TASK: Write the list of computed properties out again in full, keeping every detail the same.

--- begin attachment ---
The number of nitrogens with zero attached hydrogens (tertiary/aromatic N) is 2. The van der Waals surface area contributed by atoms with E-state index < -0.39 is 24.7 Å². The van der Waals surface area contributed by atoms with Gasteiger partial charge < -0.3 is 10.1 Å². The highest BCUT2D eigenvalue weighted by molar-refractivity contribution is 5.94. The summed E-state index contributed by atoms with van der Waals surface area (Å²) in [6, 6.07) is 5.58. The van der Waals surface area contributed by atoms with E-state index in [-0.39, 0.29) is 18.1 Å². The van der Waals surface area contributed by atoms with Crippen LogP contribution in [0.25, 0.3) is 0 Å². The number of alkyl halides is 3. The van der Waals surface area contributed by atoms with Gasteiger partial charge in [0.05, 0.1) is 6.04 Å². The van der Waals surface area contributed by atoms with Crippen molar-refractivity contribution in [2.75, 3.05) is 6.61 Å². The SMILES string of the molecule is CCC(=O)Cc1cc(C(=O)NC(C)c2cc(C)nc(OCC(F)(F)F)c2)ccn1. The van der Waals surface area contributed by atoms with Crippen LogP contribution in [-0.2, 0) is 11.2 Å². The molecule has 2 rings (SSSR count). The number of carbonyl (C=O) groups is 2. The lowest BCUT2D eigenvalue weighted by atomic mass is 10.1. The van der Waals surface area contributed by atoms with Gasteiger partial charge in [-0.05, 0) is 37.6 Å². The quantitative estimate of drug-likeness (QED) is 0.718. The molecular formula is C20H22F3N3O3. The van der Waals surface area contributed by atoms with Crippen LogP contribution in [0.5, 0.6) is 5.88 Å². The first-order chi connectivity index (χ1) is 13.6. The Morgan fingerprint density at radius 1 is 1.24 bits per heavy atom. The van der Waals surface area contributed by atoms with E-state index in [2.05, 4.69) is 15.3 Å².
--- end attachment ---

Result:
The number of nitrogens with zero attached hydrogens (tertiary/aromatic N) is 2. The van der Waals surface area contributed by atoms with E-state index < -0.39 is 24.7 Å². The van der Waals surface area contributed by atoms with Gasteiger partial charge < -0.3 is 10.1 Å². The highest BCUT2D eigenvalue weighted by molar-refractivity contribution is 5.94. The summed E-state index contributed by atoms with van der Waals surface area (Å²) in [6, 6.07) is 5.58. The van der Waals surface area contributed by atoms with E-state index in [-0.39, 0.29) is 18.1 Å². The van der Waals surface area contributed by atoms with Crippen LogP contribution in [0.25, 0.3) is 0 Å². The number of alkyl halides is 3. The van der Waals surface area contributed by atoms with Gasteiger partial charge in [0.05, 0.1) is 6.04 Å². The van der Waals surface area contributed by atoms with Crippen molar-refractivity contribution in [2.75, 3.05) is 6.61 Å². The SMILES string of the molecule is CCC(=O)Cc1cc(C(=O)NC(C)c2cc(C)nc(OCC(F)(F)F)c2)ccn1. The van der Waals surface area contributed by atoms with Crippen LogP contribution in [-0.2, 0) is 11.2 Å². The molecule has 2 rings (SSSR count). The number of carbonyl (C=O) groups is 2. The lowest BCUT2D eigenvalue weighted by atomic mass is 10.1. The van der Waals surface area contributed by atoms with Gasteiger partial charge in [-0.05, 0) is 37.6 Å². The quantitative estimate of drug-likeness (QED) is 0.718. The molecular formula is C20H22F3N3O3. The van der Waals surface area contributed by atoms with Crippen LogP contribution in [0.5, 0.6) is 5.88 Å². The first-order chi connectivity index (χ1) is 13.6. The Morgan fingerprint density at radius 1 is 1.24 bits per heavy atom. The van der Waals surface area contributed by atoms with E-state index in [2.05, 4.69) is 15.3 Å².